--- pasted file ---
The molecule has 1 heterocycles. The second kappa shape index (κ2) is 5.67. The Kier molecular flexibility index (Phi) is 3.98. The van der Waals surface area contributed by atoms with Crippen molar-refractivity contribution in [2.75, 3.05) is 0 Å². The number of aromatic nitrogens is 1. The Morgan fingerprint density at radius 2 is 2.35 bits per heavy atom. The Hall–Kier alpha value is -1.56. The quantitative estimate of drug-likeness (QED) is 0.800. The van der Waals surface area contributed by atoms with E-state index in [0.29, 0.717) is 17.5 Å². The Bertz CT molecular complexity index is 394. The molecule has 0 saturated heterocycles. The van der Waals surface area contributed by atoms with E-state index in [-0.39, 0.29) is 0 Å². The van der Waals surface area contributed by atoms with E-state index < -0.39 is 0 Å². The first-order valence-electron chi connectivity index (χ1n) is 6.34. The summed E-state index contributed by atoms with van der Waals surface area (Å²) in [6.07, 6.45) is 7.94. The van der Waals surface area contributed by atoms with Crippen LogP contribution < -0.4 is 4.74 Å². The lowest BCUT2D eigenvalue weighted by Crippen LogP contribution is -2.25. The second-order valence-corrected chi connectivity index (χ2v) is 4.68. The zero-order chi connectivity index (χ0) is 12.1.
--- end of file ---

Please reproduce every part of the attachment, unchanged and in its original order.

The molecule has 1 heterocycles. The second kappa shape index (κ2) is 5.67. The Kier molecular flexibility index (Phi) is 3.98. The van der Waals surface area contributed by atoms with Crippen molar-refractivity contribution in [2.75, 3.05) is 0 Å². The number of aromatic nitrogens is 1. The Morgan fingerprint density at radius 2 is 2.35 bits per heavy atom. The Hall–Kier alpha value is -1.56. The quantitative estimate of drug-likeness (QED) is 0.800. The van der Waals surface area contributed by atoms with E-state index in [0.29, 0.717) is 17.5 Å². The Bertz CT molecular complexity index is 394. The molecule has 0 saturated heterocycles. The van der Waals surface area contributed by atoms with E-state index in [-0.39, 0.29) is 0 Å². The van der Waals surface area contributed by atoms with E-state index < -0.39 is 0 Å². The first-order valence-electron chi connectivity index (χ1n) is 6.34. The summed E-state index contributed by atoms with van der Waals surface area (Å²) in [6.07, 6.45) is 7.94. The van der Waals surface area contributed by atoms with Crippen LogP contribution < -0.4 is 4.74 Å². The lowest BCUT2D eigenvalue weighted by Crippen LogP contribution is -2.25. The second-order valence-corrected chi connectivity index (χ2v) is 4.68. The zero-order chi connectivity index (χ0) is 12.1.